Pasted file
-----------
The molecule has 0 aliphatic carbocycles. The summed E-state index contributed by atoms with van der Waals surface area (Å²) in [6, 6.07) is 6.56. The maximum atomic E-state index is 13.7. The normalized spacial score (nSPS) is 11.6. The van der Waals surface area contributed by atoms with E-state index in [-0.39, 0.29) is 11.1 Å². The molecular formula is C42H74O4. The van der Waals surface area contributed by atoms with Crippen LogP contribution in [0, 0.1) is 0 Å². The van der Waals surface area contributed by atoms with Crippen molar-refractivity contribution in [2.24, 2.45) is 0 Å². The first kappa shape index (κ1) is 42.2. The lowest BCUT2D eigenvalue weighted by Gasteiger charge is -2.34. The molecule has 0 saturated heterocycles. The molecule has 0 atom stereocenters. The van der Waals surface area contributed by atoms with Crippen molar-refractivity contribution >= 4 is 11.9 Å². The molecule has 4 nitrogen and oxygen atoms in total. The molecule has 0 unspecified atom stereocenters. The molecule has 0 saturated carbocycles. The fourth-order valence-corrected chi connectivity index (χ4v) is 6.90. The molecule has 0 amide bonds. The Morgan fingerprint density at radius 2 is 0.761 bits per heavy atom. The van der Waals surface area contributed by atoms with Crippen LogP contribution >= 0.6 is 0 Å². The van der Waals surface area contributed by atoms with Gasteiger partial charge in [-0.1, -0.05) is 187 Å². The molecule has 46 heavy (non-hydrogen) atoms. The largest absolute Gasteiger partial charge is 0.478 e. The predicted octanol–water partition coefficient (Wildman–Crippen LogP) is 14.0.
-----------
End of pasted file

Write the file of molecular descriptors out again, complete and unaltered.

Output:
The molecule has 0 aliphatic carbocycles. The summed E-state index contributed by atoms with van der Waals surface area (Å²) in [6, 6.07) is 6.56. The maximum atomic E-state index is 13.7. The normalized spacial score (nSPS) is 11.6. The van der Waals surface area contributed by atoms with E-state index in [-0.39, 0.29) is 11.1 Å². The molecular formula is C42H74O4. The van der Waals surface area contributed by atoms with Crippen LogP contribution in [0, 0.1) is 0 Å². The van der Waals surface area contributed by atoms with Crippen molar-refractivity contribution in [2.24, 2.45) is 0 Å². The first kappa shape index (κ1) is 42.2. The lowest BCUT2D eigenvalue weighted by Gasteiger charge is -2.34. The molecule has 0 saturated heterocycles. The molecule has 0 atom stereocenters. The van der Waals surface area contributed by atoms with Crippen molar-refractivity contribution >= 4 is 11.9 Å². The molecule has 4 nitrogen and oxygen atoms in total. The molecule has 0 unspecified atom stereocenters. The molecule has 0 saturated carbocycles. The fourth-order valence-corrected chi connectivity index (χ4v) is 6.90. The molecule has 0 amide bonds. The Morgan fingerprint density at radius 2 is 0.761 bits per heavy atom. The van der Waals surface area contributed by atoms with Crippen LogP contribution >= 0.6 is 0 Å². The van der Waals surface area contributed by atoms with Gasteiger partial charge in [-0.1, -0.05) is 187 Å². The molecule has 46 heavy (non-hydrogen) atoms. The largest absolute Gasteiger partial charge is 0.478 e. The predicted octanol–water partition coefficient (Wildman–Crippen LogP) is 14.0.